The sky was inky black, the stars glittering in the perfectly clear, cold morning. At four in the morning, the sun had yet to warm the barren wastes of the Sinai Peninsula. Instead of safely tucked into my bed at the small hotel at the foothills of the mountain, I was bundled into my warmest hiking gear, riding on the back of a camel to the summit of Mt. Sinai. Like the thousands of visitors before me, I decided to make the climb of pilgrims and prophets, of saints and sinners. History held the mountain a sacred religious site to Christianity, Judaism, and Islam, and I was determined to understand the significance of this place.
The ascent to Sinai begins in a fairly flat, rocky path, which quickly becomes increasingly steeper, uneven and treacherous as the climber must navigate the rough path which winds its way around and up the mountain. In the dark, the top is not visible, and the bottom of the hike is covered in dense fog. Once the climber rises above the fog, the air could not be cleaner, colder, or clearer. It is at this point the path becomes steps, hewn from the rock and cut into the mountainside.
Islamic tradition calls this the Walk of Penitence, where sinners find a cleansing of their sins in each strenuous step. I, however, did not make it to the famed steps. As my desire was to make the climb to the summit in the early morning to see the sun rise over the mountains, I began the climb in the dark and tripped on the rocky path only an hour into the climb. My ankle was sprained, and I was devastated, thinking I’d have to turn back- until a miracle appeared in the form of a small Bedouin boy and his hulking, stinking camel.
“Cheap camel! Cheap ride! We know the way!” he called to my friends and I. Agreeing to meet my group at the top, I found myself precariously balanced on top of a camel, making our way up a path so steep and narrow I felt sure we would fall. I pitched forward onto the beasts’ neck, and held on for my life. But each step the camel took was sure, and as we ascended the mountain, I fell into the rhythm of the its rocking gait. As we moved upwards, I marveled at my surroundings- rocky ridges and natural chasms, all against the stunning backdrop of a moonless sky, stars twinkling. We passed a Bedouin camp where men, women and children gathered around a fire, waiting for the sun to rise to begin a day of selling trinkets to climbers.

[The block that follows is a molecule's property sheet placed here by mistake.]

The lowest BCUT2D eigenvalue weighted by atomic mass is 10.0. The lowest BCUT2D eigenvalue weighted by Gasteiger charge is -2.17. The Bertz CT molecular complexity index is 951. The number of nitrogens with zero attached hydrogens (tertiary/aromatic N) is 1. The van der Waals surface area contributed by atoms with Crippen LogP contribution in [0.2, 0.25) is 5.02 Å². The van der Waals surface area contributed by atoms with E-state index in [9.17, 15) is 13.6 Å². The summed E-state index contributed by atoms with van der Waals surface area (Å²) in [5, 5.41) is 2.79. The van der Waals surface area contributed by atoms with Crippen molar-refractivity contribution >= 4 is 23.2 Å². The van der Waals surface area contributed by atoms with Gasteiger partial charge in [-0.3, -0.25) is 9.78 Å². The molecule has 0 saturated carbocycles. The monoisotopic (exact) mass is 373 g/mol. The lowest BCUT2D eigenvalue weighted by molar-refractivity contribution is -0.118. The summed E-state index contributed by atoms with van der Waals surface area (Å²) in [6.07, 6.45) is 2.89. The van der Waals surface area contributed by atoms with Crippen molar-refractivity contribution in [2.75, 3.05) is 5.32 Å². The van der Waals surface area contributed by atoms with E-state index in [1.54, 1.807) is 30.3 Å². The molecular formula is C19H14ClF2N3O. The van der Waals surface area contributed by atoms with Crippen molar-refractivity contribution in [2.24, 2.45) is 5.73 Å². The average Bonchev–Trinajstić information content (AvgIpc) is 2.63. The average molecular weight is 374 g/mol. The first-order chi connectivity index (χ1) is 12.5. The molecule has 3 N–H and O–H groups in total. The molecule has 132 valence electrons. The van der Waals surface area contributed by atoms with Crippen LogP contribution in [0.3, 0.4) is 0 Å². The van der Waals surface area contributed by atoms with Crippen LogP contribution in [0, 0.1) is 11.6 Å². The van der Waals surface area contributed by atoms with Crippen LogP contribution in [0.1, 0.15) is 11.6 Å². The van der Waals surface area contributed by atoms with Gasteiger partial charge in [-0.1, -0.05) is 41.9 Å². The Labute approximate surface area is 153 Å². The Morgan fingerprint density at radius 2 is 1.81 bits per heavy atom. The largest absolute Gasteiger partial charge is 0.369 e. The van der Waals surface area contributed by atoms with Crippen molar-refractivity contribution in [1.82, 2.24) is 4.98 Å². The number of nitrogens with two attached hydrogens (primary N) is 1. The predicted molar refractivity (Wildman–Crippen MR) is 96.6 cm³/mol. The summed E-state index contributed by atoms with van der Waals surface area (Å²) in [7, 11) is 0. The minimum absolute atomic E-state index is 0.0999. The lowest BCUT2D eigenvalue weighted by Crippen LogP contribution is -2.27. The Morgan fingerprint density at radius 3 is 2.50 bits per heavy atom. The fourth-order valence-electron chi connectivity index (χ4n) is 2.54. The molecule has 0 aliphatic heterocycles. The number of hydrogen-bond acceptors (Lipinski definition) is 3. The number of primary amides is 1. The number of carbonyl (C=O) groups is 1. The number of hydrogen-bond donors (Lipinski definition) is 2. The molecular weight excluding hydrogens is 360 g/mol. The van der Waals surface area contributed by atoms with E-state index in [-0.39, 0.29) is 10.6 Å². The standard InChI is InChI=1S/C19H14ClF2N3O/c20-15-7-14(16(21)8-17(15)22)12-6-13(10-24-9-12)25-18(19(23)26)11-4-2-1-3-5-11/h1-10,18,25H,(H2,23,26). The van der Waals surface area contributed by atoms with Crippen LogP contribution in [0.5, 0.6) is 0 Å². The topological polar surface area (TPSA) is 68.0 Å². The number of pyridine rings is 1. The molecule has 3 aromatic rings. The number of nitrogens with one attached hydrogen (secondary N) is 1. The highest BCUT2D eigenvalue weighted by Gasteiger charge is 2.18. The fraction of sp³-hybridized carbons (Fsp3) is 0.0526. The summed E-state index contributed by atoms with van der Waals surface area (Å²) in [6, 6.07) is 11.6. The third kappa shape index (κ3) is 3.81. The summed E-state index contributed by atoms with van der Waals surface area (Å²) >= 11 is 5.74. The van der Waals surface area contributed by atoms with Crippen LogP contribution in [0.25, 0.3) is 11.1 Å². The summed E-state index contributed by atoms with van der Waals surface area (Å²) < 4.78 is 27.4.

We passed other boys with their camels, on their way to the base of the mountain to offer rides to tourists (or accident prone climbers like myself!). The boy sung softly to the camel, guiding us up pathways I thought impossible to ascend. And finally, as hues of soft yellow and orange touched the horizon, I was at the top. I parted with my friend and his camel, and met with my friends, watching the bright rays of sun burst across the clouds, illuminating the jagged rocks around us. I was on an island, surrounded by an endless sea of floating clouds and jutting peaks. The air was frigid, and I couldn’t tell if I was breathless from the thin air, or the view. I then realized though the bright sunlight was magnificent, my true moment of clarity and peace was in the dark, on top of that camel, journeying upward into the unknown. My pilgrimage was more about the journey than the destination- and what a journey it was!
About the Author: Shamra Smith is 25, and lives in Washington. She just earned her Master’s degree from University College Dublin, in Ireland, and enjoys running, swimming, hiking, reading and writing.
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